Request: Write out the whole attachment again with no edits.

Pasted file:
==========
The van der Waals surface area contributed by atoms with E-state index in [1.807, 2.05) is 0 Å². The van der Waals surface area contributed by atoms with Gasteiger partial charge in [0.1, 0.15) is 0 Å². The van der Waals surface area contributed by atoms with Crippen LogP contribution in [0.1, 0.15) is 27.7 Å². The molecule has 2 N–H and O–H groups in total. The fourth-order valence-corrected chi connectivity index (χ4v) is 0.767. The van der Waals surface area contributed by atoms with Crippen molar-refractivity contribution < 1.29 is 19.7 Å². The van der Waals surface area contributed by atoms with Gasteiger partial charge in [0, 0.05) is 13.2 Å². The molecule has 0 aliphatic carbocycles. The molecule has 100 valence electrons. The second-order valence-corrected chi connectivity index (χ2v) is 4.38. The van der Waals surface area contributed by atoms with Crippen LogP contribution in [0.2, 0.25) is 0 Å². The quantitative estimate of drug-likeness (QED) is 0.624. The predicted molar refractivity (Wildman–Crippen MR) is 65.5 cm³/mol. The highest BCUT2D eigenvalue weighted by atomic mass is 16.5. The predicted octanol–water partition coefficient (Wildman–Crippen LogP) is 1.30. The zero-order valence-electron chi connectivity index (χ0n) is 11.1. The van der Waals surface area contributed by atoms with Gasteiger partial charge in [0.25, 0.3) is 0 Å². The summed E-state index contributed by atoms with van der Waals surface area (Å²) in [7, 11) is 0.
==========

The van der Waals surface area contributed by atoms with E-state index in [1.807, 2.05) is 0 Å². The van der Waals surface area contributed by atoms with Gasteiger partial charge in [0.1, 0.15) is 0 Å². The van der Waals surface area contributed by atoms with Crippen LogP contribution in [0.1, 0.15) is 27.7 Å². The molecule has 2 N–H and O–H groups in total. The fourth-order valence-corrected chi connectivity index (χ4v) is 0.767. The van der Waals surface area contributed by atoms with Crippen molar-refractivity contribution < 1.29 is 19.7 Å². The van der Waals surface area contributed by atoms with Gasteiger partial charge in [0, 0.05) is 13.2 Å². The molecule has 0 aliphatic carbocycles. The molecule has 100 valence electrons. The second-order valence-corrected chi connectivity index (χ2v) is 4.38. The van der Waals surface area contributed by atoms with Crippen LogP contribution in [0.2, 0.25) is 0 Å². The quantitative estimate of drug-likeness (QED) is 0.624. The predicted molar refractivity (Wildman–Crippen MR) is 65.5 cm³/mol. The highest BCUT2D eigenvalue weighted by atomic mass is 16.5. The predicted octanol–water partition coefficient (Wildman–Crippen LogP) is 1.30. The zero-order valence-electron chi connectivity index (χ0n) is 11.1. The van der Waals surface area contributed by atoms with Gasteiger partial charge in [0.25, 0.3) is 0 Å². The summed E-state index contributed by atoms with van der Waals surface area (Å²) in [7, 11) is 0.